Miner Polymetal, Russia's largest silver producer, posted a first-half net loss after taking an impairment charge as expected, but it still underperformed expectations and its shares fell.
Many precious metals producers have had to write down billions of dollars and cut capital spending as a result of price slides of 15 percent for gold and 18 percent for silver since the start of the year.
Polymetal, part-owned by Russian billionaire Alexander Nesis, said noncash impairment charges were $305 million on a pre-tax basis for the six months. In July, it warned that it would write down as much as $340 million.
The miner racked up a $225 million net loss in the first six months of the year, but expects to return to net profit in the second half of the year.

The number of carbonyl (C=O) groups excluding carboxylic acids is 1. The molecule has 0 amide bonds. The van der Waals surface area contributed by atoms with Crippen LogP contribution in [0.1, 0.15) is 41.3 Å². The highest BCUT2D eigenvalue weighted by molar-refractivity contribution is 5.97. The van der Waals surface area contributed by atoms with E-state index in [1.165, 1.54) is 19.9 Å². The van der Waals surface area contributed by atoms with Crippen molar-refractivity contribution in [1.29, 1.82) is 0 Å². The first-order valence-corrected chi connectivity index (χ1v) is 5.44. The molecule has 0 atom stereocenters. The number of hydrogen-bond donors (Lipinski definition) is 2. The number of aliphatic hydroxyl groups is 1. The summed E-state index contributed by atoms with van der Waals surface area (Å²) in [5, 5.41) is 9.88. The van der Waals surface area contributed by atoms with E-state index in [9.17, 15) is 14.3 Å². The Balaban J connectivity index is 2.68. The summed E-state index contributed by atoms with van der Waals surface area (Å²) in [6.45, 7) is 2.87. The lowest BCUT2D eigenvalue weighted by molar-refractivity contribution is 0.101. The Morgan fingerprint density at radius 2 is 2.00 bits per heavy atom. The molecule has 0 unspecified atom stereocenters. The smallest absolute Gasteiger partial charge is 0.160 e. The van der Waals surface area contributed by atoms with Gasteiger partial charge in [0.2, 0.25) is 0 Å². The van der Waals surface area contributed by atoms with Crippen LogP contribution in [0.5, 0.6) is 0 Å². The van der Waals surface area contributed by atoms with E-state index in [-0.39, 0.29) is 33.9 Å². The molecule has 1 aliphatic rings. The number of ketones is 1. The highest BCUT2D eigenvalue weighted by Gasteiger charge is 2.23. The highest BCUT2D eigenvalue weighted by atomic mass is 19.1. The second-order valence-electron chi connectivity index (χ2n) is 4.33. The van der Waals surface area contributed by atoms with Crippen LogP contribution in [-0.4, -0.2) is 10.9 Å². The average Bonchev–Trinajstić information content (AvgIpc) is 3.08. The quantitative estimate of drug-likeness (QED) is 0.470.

Polymetal's results missed forecasts because revenue came in lower than expected, while costs were higher than some analysts' estimates, Nomura said in a note.
"First-half results missed expectations, with EBITDA [earnings before interest, tax, depreciation and amortization] at $239 million coming in below consensus of $271 million and our estimate of $274 million on weaker realized pricing," Liberum Capital said.
Polymetal aims to return to net profit in the second half of 2013 and may pay higher dividends, said Maxim Nazimok, its chief financial controller.
"Impairment charges which we recorded in the first half were a non-recurrent write-off," he said.
Polymetal swung to a net loss of $255 million in the first half, compared with a net profit of $157 million for the same period a year ago. Revenues fell 6 percent to $721 million.
Nazimok expected free cash flow to turn from a decline of $120 million in the first half to a gain in the July-December period.
"Should free cash flow be higher as we currently expect, it will allow us to pay higher dividends," he added.
Polymetal's board declared an interim dividend of $0.01 per share, equal to one third of the underlying net earnings of $17 million before the write down.